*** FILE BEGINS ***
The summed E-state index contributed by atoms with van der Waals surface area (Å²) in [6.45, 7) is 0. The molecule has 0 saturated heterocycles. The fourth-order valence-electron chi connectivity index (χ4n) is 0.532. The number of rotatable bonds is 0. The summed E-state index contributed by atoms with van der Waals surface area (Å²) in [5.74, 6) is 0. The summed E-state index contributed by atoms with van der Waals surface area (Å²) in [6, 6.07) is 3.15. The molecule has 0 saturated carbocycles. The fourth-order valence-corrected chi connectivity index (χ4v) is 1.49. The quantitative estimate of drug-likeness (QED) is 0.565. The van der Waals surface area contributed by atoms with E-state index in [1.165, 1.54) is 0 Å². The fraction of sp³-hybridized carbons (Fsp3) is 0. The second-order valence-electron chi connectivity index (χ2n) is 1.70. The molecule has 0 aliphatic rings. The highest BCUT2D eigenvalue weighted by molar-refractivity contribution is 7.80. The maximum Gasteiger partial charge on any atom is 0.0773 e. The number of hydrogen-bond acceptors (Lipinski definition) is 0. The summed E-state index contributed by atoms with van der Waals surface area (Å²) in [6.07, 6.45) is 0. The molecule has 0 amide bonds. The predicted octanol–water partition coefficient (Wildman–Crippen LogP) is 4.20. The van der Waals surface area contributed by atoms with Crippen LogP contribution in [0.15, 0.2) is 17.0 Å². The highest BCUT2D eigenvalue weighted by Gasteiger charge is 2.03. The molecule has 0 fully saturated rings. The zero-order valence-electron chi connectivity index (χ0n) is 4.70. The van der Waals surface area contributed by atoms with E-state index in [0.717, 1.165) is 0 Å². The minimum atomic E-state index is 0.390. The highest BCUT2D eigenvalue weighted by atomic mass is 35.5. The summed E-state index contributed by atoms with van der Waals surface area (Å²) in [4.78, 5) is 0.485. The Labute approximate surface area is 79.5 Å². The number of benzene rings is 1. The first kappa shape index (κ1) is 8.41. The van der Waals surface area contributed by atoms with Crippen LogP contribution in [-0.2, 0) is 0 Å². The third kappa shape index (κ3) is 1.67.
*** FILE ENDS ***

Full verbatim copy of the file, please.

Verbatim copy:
The summed E-state index contributed by atoms with van der Waals surface area (Å²) in [6.45, 7) is 0. The molecule has 0 saturated heterocycles. The fourth-order valence-electron chi connectivity index (χ4n) is 0.532. The number of rotatable bonds is 0. The summed E-state index contributed by atoms with van der Waals surface area (Å²) in [5.74, 6) is 0. The summed E-state index contributed by atoms with van der Waals surface area (Å²) in [6, 6.07) is 3.15. The molecule has 0 saturated carbocycles. The fourth-order valence-corrected chi connectivity index (χ4v) is 1.49. The quantitative estimate of drug-likeness (QED) is 0.565. The van der Waals surface area contributed by atoms with E-state index in [1.165, 1.54) is 0 Å². The fraction of sp³-hybridized carbons (Fsp3) is 0. The second-order valence-electron chi connectivity index (χ2n) is 1.70. The molecule has 0 aliphatic rings. The highest BCUT2D eigenvalue weighted by molar-refractivity contribution is 7.80. The maximum Gasteiger partial charge on any atom is 0.0773 e. The number of hydrogen-bond acceptors (Lipinski definition) is 0. The summed E-state index contributed by atoms with van der Waals surface area (Å²) in [6.07, 6.45) is 0. The molecule has 0 amide bonds. The predicted octanol–water partition coefficient (Wildman–Crippen LogP) is 4.20. The van der Waals surface area contributed by atoms with Crippen LogP contribution in [0.15, 0.2) is 17.0 Å². The highest BCUT2D eigenvalue weighted by Gasteiger charge is 2.03. The molecule has 0 fully saturated rings. The zero-order valence-electron chi connectivity index (χ0n) is 4.70. The van der Waals surface area contributed by atoms with E-state index in [0.717, 1.165) is 0 Å². The minimum atomic E-state index is 0.390. The highest BCUT2D eigenvalue weighted by atomic mass is 35.5. The summed E-state index contributed by atoms with van der Waals surface area (Å²) in [4.78, 5) is 0.485. The Labute approximate surface area is 79.5 Å². The number of benzene rings is 1. The first kappa shape index (κ1) is 8.41. The van der Waals surface area contributed by atoms with Crippen LogP contribution in [-0.2, 0) is 0 Å². The third kappa shape index (κ3) is 1.67.